Symbolism and iconography of the artworks
The Romanesque and Gothic architectural styles acted as symbols of civilization among the pilgrims in the 11th and 12th centuries (“Romanesque and Gothic Architecture” 4). Buildings constructed from the Gothic were tall with pointed arches and had a lot of light streaming into the cathedral and these symbolized divinity or getting closer to God.
Similarities and differences of the artwork
The Gothic architecture succeeded the Romanesque architecture and inherited most of the stylistic features of Romanesque. Despite this, some differences are clear due to the changes in people’s lifestyle as the years progressed.
One of the major analogous features of these two artworks is the purpose of the buildings. Both served as religious or worship places where the poverty stricken people and pilgrims went for prayers and accommodation on their way to crusades. Moreover, both artworks involved use of stone materials for building. Some of the features included in both styles are: vaults, apse, niches, ambulatory and radiating chapels.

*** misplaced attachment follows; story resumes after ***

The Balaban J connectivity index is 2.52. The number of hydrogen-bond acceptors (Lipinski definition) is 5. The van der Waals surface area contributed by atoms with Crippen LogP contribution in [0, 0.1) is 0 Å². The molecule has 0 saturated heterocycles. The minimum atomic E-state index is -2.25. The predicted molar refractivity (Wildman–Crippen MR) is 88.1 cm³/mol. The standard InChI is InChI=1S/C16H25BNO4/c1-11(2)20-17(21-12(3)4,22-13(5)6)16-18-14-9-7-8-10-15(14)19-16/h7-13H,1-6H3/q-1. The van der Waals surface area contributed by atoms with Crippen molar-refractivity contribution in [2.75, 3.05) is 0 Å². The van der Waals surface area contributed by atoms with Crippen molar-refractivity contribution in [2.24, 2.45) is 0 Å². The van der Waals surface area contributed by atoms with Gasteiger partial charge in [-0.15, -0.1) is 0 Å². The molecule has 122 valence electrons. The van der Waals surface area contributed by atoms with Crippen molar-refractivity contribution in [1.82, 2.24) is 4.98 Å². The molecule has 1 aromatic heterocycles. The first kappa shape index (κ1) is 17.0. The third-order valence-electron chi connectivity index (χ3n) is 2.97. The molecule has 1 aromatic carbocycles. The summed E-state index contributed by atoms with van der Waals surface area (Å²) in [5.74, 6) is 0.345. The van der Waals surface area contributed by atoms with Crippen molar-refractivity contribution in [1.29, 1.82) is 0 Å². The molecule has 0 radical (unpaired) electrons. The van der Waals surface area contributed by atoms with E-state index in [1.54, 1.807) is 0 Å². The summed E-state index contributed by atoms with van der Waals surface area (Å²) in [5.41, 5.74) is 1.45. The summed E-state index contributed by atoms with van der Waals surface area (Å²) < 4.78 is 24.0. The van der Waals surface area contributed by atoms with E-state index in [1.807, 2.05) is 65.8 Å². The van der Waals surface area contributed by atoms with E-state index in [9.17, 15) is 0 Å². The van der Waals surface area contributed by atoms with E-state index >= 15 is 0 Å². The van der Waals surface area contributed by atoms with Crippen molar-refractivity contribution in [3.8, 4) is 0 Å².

The Romanesque and Gothic styles differ in a variety of features. The Romanesque type of building was mainly used for protective purposes while the Gothic cathedrals were used for aesthetic purposes due to its ornate and delicate decorations. The difference in the two artworks is shown in table 1.
|Comparison||Romanesque (St. Sernin Basilica)||Gothic (Notre Dame Cathedral – Chartres)|
|Vaults||Barrel, groin and rib vaulted||Rib vaulted|
|Arch type||Round arches supporting roof||Pointed arches|
|Apses and radiating chapels||In compartments||Unified|
|Clerestory||Dark and dimly lit due to the small windows||Tall with a lot of lighting due to the large stained glass windows|